Macleod Reaps the Rewards of Overseas Sales Whisky Distiller Sees Profit Close on GBP1m for Year Despite UK Dip
By MARK WILLIAMSON
IAN Macleod, one of Scotland’s leading family-owned distillers, closed in on the million-pound annual profits landmark in the latest financial year, as surging demand for whisky in overseas hotspots offset a slowdown in sales in the UK.
Accounts for Broxburnheadquartered Macleod Distillers, whose brands range from Glengoyne malt whisky to Wincarnis tonic wine, show the firm increased pre-tax profits by 27per cent to GBP992,475 in the year to September as the firm reaped the rewards of rising affluence in Asia and Russia.
The latest success provides further evidence of the sea change which has affected the whisky industry following the breakneck economic growth of such countries.
Macleod has found demand increasing across the board. In the year to September 2006, rising sales of the King Robert II blended Scotch to expat Indian workers in the Persian Gulf helped the company grow earnings fivefold.
In the latest period, Macleod was helped by the fact that growing numbers of drinkers overseas switched on to premium brands.
Sales of the Glengoyne unpeated single malt, produced in the distillery of that name at the foot of the Campsie Fells, increased by 10per cent.
“Market conditions have changed markedly during the year and demand has exceeded supply for certain ages of spirit. The company is therefore focusing closely on achieving selling prices that reflect the changing conditions, ” wrote directors in their reports.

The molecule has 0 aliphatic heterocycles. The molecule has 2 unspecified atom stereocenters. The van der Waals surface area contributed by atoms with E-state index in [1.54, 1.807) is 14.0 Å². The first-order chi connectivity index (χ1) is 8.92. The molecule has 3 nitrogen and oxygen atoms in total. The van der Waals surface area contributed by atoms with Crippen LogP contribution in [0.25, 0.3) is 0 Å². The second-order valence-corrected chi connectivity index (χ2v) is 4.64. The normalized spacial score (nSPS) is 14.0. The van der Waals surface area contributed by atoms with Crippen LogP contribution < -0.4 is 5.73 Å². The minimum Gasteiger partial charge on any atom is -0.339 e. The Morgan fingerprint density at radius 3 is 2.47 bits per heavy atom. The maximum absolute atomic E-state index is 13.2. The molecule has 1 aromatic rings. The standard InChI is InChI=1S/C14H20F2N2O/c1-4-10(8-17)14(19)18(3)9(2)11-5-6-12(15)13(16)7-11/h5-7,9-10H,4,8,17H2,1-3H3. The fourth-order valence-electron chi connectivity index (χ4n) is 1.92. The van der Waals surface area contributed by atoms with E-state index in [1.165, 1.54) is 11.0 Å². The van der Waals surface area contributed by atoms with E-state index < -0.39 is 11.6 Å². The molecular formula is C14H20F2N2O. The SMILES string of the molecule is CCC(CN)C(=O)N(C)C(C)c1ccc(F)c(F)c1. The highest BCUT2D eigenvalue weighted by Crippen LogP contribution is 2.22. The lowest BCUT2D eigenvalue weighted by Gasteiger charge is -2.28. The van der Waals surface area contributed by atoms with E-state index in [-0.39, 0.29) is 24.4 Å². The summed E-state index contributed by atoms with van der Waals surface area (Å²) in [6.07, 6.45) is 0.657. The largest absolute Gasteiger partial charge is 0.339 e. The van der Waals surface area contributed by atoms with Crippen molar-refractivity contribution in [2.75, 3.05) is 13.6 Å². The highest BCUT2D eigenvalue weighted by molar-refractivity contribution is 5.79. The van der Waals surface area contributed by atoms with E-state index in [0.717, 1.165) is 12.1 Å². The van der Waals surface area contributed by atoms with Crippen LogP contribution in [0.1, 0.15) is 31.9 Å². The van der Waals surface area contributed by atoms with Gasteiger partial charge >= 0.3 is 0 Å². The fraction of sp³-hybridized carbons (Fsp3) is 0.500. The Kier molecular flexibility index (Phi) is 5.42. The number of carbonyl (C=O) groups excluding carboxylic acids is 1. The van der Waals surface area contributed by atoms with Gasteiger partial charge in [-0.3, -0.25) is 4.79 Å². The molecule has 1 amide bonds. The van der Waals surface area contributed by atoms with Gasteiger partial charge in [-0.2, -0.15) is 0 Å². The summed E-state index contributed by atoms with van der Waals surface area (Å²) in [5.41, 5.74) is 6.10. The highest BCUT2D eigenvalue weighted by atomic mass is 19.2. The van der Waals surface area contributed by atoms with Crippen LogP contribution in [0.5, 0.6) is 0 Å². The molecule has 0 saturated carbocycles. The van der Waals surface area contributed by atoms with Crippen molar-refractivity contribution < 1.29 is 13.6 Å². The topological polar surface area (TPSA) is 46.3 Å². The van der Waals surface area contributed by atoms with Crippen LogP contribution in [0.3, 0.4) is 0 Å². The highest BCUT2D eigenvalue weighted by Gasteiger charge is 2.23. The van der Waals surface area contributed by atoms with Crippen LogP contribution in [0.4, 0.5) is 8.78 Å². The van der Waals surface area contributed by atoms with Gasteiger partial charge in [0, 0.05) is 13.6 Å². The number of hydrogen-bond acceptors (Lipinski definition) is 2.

Macleod increased its gross profit percentage from 34.3per cent of sales to 36.6per cent.
While growth in earnings slowed, compared with the previous year, the continuing upward trend in exports prompted Macleod to increase bank borrowings by around GBP3m, to GBP11.3m, with a view to invest in mature stocks. The value of stocks increased to GBP20.1m at the year end from GBP17.3m at the end of the preceding year.
This may have been a welltimed move.
The Scotch Whisky Association recently said the value of exports surged by 14per cent to a record GBP2.8bn in 2007, powered by growth in countries like China.
This has reportedly resulted in demand outstripping supply in some areas, prompting distributors to hurry to secure stocks.
Leonard Russell, a member of the controlling family and managing director of Ian Macleod Distillers, said: “As an independent family- owned company, we are able to focus on the longer term in markets that have the best growth potential, such as developing Asian markets and Russia.
“The market for single malt whisky worldwide is also gaining momentum and there is the potential for further growth, with improved margins in the year ahead.”
A “super-premium range of Glengoyne 1972″ and other high-value items being developed by Macleod are being “very well received”. In contrast, UK sales fell in the latest financial year, by GBP850,000, to an undisclosed amount. This may reflect the continuing challenges facing firms in the UK.
Recent research showed whisky has been overtaken in popularity by vodka.
The company was affected by the end of a contract to supply own label whisky to a highstreet multiple. Macleod said price increases on volume-driven three-year-old blends, to cover cost increases and address competitive pressures on spirit supply applied in the early part of 2007, were “initially resisted” by the market.
The reduction in UK sales came in a year when Macleod transferred responsibility for the UK sales and marketing effort to an external agency. This resulted in a fall in the amount of excise duty included in turnover.
The outsourcing deal resulted in significant savings on overheads.
Average employee numbers fell to 64, from 68 in the previous year.
While group turnover fell by 6per cent to GBP20.6m, operating profits increased by 12per cent to GBP1.8m.
Directors shared total emoluments of GBP927,608, up from GBP739,316. They did not recommend a dividend.
Originally published by Newsquest Media Group.
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